LANCASTER, England, January 15, 2020 – Nearing the completion of its 13-year mission, which ended in September 2017, the Cassini spacecraft completed a series of orbits that brought it closer to Saturn than ever before. Flying over the planet’s polar regions at low altitude, Cassini’s ultraviolet camera was able to observe Saturn’s auroras with unprecedented resolution. Scientists from Lancaster University analyzed the high-resolution images showing the fine-scale structure of the aurora borealis.
Images from the final leg of Cassini’s journey show for the first time the detailed structure of the main auroral arc, which varies between a smooth and wavy shape, likely depending on how quiet or disturbed the plasma is near Saturn. The images show several parallel arcs near dusk, the origins of which are not easily explained with current understanding of how Saturn’s auroras are driven. Outer emission, although variable in brightness, is still present, and scientists believe it could be driven by hot electrons from the ring current.
Composite of a true-color image of Saturn, observed by Cassini in 2016, overlaid with a false-color representation of the ultraviolet aurora in the northern hemisphere observed on August 20, 2017. Courtesy of NASA/ JPL-Caltech/Space Science Institute/UN. Bader (University of Lancaster).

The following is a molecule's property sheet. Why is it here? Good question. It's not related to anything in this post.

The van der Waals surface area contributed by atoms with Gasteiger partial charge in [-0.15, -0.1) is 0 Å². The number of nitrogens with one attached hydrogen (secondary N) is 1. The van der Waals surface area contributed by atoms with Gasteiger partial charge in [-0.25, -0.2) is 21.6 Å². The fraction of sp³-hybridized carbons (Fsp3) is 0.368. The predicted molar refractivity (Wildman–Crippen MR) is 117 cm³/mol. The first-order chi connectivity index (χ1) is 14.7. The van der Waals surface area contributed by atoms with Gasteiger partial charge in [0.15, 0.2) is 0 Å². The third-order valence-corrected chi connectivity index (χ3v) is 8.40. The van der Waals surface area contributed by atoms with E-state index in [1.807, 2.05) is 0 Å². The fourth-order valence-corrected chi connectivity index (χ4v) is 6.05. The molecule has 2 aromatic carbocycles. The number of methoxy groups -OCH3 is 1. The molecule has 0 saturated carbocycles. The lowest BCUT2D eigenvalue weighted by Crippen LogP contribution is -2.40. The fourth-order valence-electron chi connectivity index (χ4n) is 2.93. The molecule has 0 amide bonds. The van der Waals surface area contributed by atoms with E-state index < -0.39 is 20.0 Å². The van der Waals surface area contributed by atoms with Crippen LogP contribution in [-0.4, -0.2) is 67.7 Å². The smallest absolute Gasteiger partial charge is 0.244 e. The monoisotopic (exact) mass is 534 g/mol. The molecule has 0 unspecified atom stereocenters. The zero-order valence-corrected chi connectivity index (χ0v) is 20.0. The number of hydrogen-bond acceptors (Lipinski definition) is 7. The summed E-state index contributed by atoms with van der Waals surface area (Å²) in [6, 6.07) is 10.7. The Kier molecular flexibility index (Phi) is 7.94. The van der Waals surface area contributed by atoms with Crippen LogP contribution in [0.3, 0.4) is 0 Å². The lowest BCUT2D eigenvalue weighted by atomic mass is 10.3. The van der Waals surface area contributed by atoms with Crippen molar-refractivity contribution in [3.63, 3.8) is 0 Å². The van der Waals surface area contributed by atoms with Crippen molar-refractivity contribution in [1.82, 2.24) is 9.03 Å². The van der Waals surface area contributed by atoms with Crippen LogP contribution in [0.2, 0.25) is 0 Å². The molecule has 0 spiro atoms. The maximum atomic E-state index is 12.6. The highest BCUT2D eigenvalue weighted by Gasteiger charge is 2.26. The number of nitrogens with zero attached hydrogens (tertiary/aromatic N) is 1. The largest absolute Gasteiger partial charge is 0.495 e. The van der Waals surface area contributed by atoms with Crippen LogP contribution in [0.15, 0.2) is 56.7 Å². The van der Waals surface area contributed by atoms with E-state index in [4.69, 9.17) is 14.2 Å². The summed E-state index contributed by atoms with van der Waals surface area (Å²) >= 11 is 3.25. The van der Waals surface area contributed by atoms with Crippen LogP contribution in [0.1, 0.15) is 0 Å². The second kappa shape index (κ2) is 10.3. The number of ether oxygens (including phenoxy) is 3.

Lancaster University researcher Alexander Bader said: “This latest set of close-up images gives us unique and highly detailed views of small-scale structures that could not be discerned in previous observations. from Cassini or the Hubble Space Telescope. We have some ideas about what their origin might be, but there is still a lot of analysis to be done.
Saturn’s auroras, located in the planet’s polar regions, are known to be very dynamic, often pulsating and flashing as different dynamic processes occur in the planet’s plasma environment.
Even though Cassini’s mission is over, the data it provided will continue to help researchers understand how giant planetary auroras work, especially in combination with Juno observations of Jupiter’s magnetosphere. This final set of images will be the only high-resolution data for the foreseeable future, the researchers said, and will therefore provide an important baseline for future auroral research on Saturn.
The research has been published in Geophysical Research Letters (www.doi.org/10.1029/2019GL085800) and in Space Physics JGR (www.doi.org/10.1029/2019JA027403).